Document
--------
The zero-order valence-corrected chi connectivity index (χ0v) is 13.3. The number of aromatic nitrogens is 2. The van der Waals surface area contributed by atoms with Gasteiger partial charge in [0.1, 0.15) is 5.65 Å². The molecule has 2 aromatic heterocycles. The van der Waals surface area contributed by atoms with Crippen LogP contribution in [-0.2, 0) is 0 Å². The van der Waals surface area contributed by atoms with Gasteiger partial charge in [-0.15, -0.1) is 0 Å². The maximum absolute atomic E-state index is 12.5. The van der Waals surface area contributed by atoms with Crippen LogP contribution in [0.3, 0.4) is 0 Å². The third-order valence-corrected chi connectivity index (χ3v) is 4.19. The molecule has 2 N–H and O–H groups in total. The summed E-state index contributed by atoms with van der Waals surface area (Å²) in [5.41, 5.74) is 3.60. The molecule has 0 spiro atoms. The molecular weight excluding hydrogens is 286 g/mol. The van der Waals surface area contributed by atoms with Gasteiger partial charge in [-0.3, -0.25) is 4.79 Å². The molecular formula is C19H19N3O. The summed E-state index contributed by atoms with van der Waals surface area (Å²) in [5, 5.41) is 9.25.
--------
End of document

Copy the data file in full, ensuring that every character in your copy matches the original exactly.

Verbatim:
The zero-order valence-corrected chi connectivity index (χ0v) is 13.3. The number of aromatic nitrogens is 2. The van der Waals surface area contributed by atoms with Gasteiger partial charge in [0.1, 0.15) is 5.65 Å². The molecule has 2 aromatic heterocycles. The van der Waals surface area contributed by atoms with Crippen LogP contribution in [-0.2, 0) is 0 Å². The van der Waals surface area contributed by atoms with Gasteiger partial charge in [-0.15, -0.1) is 0 Å². The maximum absolute atomic E-state index is 12.5. The van der Waals surface area contributed by atoms with Crippen LogP contribution in [0.3, 0.4) is 0 Å². The third-order valence-corrected chi connectivity index (χ3v) is 4.19. The molecule has 2 N–H and O–H groups in total. The summed E-state index contributed by atoms with van der Waals surface area (Å²) in [5.41, 5.74) is 3.60. The molecule has 0 spiro atoms. The molecular weight excluding hydrogens is 286 g/mol. The van der Waals surface area contributed by atoms with Gasteiger partial charge in [-0.3, -0.25) is 4.79 Å². The molecular formula is C19H19N3O. The summed E-state index contributed by atoms with van der Waals surface area (Å²) in [5, 5.41) is 9.25.